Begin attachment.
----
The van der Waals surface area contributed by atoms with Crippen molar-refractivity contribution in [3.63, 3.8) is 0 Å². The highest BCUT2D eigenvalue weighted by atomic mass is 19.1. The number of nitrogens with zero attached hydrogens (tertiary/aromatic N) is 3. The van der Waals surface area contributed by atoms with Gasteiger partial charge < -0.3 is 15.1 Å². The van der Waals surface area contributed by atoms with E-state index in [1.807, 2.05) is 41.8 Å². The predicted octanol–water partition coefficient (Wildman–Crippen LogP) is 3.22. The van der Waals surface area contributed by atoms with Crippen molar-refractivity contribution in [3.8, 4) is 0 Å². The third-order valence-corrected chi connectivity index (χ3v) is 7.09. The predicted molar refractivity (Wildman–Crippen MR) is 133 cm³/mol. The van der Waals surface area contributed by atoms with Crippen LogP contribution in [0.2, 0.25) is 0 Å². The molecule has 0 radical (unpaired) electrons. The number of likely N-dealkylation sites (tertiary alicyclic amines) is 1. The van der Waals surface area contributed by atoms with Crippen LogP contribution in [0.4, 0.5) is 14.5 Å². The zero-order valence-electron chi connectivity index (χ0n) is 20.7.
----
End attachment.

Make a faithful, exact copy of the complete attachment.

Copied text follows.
The van der Waals surface area contributed by atoms with Crippen molar-refractivity contribution in [3.63, 3.8) is 0 Å². The highest BCUT2D eigenvalue weighted by atomic mass is 19.1. The number of nitrogens with zero attached hydrogens (tertiary/aromatic N) is 3. The van der Waals surface area contributed by atoms with Gasteiger partial charge < -0.3 is 15.1 Å². The van der Waals surface area contributed by atoms with E-state index in [1.807, 2.05) is 41.8 Å². The predicted octanol–water partition coefficient (Wildman–Crippen LogP) is 3.22. The van der Waals surface area contributed by atoms with Crippen molar-refractivity contribution in [3.8, 4) is 0 Å². The third-order valence-corrected chi connectivity index (χ3v) is 7.09. The predicted molar refractivity (Wildman–Crippen MR) is 133 cm³/mol. The van der Waals surface area contributed by atoms with Crippen LogP contribution in [0.2, 0.25) is 0 Å². The molecule has 0 radical (unpaired) electrons. The number of likely N-dealkylation sites (tertiary alicyclic amines) is 1. The van der Waals surface area contributed by atoms with Crippen LogP contribution in [0.4, 0.5) is 14.5 Å². The zero-order valence-electron chi connectivity index (χ0n) is 20.7.